For years, trucks rumbling through the town have stirred up dust and disturbed residents, meaning quality of life will be improved for those living in downtown Camden when the bypass is complete.

Construction is scheduled to begin in 2020.

Along Del. 1, DelDOT has started five projects in the Frederica-Milford area over the past two years. Several of them are now finished.

A grade-separated interchange at Thompsonville Road finished in November while intersections at South Frederica and Little Heaven are due to be completed in 2018. Construction on an intersection at Northeast Front Street is set to start around June.

The spate of construction can be traced back to several things, starting with the 2013 adoption of a new method of ranking projects. Using the software program Decision Lens, DelDOT began what officials say is a more scientific method of scoring proposals based on a variety of criteria.

“I attribute that, for both Kent County and Sussex County, to our fairly new project prioritization process,” Ms. Cohan said. “Because, to be quite honest with you, projects would get in our project lineup — queue — for lots of different reasons, not always necessarily because of a major need.

“But once we put that project prioritization process in place, three years ago, projects through Kent County and Sussex County that were in the most need rose to the top, which validates our process, which I think is great and equals and levels the playing field for all counties.”

A 2015 bill that raised Division of Motor Vehicles fees helped bring in some more money for the agency, which also borrowed some additional funds.

Coupled with raising Del. 1 tolls in 2014 and a federal funding bill, the agency has pulled in more than $400 million for the current spending plan. Altogether, 102 projects, all fully funded, are included on the proposed plan for fiscal years 2018 to 2023.

While the potential total economic impact of the projects is not something DelDOT has studied, Ms. Cohan said she believes it will be sizable.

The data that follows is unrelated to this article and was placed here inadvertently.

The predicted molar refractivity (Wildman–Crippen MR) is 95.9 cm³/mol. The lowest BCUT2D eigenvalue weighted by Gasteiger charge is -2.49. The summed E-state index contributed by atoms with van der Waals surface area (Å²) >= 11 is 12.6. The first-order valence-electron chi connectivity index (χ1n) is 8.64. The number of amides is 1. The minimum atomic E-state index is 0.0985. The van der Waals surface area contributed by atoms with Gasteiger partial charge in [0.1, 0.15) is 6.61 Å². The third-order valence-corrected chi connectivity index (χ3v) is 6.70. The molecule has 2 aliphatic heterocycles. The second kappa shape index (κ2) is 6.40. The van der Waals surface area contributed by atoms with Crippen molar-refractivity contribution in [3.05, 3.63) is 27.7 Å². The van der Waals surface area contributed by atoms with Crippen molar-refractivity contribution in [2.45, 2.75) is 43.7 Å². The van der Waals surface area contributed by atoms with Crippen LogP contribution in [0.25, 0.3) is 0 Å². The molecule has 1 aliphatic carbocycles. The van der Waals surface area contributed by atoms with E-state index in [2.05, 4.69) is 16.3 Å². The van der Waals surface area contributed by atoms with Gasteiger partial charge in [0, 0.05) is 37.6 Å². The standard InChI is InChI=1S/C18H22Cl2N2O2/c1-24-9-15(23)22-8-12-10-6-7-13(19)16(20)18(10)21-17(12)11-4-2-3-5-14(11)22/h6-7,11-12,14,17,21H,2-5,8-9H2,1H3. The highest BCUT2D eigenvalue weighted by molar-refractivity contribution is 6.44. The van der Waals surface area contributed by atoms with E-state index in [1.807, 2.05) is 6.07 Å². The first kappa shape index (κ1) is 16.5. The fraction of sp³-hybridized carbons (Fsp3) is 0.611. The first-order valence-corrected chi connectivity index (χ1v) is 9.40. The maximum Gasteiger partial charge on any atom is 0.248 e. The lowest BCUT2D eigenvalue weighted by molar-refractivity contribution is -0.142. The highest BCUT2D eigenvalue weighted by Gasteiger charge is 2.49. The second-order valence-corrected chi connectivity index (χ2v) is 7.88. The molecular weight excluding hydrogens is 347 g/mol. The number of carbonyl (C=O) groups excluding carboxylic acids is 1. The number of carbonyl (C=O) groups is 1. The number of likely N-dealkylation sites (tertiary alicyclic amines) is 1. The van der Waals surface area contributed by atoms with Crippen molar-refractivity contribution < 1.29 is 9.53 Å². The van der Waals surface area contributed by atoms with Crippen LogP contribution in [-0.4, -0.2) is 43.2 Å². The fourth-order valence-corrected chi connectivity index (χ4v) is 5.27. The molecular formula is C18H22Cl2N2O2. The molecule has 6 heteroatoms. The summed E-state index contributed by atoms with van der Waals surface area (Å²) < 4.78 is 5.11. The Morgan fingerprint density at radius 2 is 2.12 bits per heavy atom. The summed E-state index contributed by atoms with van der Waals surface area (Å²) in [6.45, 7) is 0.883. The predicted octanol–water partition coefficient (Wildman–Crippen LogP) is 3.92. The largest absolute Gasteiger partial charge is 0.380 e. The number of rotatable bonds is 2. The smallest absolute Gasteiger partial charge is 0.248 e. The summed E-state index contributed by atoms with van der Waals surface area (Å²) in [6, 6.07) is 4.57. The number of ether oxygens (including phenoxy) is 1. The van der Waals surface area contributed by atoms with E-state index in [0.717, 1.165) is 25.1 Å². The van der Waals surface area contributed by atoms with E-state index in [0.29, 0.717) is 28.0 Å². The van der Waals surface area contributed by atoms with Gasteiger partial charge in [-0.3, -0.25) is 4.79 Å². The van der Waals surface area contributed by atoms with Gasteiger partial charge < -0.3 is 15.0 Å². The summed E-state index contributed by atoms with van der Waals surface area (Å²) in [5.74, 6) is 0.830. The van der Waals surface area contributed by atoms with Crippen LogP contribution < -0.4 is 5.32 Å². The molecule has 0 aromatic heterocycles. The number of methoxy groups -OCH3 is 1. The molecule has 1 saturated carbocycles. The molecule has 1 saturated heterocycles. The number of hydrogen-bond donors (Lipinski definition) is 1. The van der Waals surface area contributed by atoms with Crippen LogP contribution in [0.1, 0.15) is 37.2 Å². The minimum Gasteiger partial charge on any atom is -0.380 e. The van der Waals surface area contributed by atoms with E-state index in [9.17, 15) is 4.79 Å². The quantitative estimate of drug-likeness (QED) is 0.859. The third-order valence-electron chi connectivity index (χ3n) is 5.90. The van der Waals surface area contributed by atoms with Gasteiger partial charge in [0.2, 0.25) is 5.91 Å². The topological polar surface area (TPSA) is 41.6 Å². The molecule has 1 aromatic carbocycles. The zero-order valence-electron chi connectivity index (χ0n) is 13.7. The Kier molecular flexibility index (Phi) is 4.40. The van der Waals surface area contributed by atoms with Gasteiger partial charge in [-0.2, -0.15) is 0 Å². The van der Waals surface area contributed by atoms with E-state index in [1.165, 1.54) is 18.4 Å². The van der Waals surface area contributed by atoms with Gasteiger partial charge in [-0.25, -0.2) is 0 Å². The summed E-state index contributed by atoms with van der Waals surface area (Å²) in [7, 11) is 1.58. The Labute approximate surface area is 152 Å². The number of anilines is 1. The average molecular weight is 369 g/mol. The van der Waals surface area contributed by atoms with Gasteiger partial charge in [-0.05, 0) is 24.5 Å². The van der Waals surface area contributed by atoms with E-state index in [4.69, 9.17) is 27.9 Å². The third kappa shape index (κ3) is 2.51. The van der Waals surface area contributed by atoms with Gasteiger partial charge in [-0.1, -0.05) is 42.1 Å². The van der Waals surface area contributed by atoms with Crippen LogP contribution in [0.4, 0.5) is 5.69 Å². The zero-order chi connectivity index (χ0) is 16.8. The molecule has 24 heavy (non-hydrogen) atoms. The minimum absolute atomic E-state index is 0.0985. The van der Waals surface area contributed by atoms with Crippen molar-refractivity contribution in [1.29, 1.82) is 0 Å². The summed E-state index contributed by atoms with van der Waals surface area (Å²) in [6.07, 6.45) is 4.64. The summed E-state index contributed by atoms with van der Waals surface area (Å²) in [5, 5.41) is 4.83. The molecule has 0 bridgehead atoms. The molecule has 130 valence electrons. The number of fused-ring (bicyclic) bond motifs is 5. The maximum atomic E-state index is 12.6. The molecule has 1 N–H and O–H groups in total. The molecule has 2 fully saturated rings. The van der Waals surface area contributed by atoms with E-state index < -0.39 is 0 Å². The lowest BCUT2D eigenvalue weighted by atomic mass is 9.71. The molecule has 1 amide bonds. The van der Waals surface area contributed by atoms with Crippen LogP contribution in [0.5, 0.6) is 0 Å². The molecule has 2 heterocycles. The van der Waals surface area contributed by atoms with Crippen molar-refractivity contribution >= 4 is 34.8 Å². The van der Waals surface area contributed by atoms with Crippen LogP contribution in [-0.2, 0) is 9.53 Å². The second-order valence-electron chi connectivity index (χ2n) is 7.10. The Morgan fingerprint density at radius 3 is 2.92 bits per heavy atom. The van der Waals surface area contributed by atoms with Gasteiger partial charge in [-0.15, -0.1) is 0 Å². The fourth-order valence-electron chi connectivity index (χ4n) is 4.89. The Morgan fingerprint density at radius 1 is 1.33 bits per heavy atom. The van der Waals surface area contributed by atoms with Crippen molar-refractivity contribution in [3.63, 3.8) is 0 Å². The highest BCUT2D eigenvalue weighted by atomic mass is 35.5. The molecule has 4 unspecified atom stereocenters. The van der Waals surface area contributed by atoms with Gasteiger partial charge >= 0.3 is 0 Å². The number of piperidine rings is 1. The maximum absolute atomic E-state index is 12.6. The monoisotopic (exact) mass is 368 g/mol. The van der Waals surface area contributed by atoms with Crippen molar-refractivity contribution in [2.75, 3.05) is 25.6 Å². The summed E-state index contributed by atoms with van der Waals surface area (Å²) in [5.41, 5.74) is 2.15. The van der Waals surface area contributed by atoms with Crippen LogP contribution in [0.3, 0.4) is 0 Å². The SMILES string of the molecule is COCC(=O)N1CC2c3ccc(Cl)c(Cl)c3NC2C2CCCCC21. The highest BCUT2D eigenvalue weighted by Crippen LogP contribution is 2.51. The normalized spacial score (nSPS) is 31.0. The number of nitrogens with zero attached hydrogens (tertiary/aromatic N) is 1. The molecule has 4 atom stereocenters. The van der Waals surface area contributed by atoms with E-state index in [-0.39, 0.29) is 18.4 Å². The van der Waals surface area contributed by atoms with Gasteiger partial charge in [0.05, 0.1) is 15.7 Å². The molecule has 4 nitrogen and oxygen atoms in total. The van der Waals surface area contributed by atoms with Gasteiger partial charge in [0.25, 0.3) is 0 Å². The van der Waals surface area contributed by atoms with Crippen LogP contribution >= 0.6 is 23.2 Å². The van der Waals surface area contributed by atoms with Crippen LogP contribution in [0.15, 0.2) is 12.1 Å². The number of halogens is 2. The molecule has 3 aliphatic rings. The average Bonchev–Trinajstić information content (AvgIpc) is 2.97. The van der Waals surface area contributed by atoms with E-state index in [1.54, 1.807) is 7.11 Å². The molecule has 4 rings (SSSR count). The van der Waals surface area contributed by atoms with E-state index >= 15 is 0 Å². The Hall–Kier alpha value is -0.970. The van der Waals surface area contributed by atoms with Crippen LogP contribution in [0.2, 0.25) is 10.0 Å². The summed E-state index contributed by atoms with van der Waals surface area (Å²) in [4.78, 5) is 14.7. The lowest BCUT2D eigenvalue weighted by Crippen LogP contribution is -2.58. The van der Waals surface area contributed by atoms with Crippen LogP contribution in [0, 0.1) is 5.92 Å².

The department estimates 7,500 construction jobs will come out of the $400 million U.S. 301 expansion currently underway in New Castle County, and “right around that same number” of jobs should come from the Kent work, according to Ms. Cohan.

Elsewhere in the county, DelDOT is working on a “gateway” to downtown Dover where Loockerman Street turns into Forest Street. That work could include a roundabout.

“Just trying to … make coming into the capital city a little nicer,” Ms. Cohan said.

The project is still in the preliminary engineering stage and isn’t scheduled to finish for at least four years. When it does, downtown Dover could be more visually appealing, Ms. Cohan indicated.

It’s something Ms. Cohan can appreciate for several reasons.

As the head of one of the state’s most important and visible agencies she is a big fan of the work Kent County is seeing. As someone who’s heavily invested in central Delaware from a personal standpoint, she’s even more supportive.

“From a lifelong Kent Countian, I feel like it’s about time, and I think, …from a transportation standpoint the project prioritization really kind of shone a light on, there are things in Kent County and they’re being met now, which is great,” she said.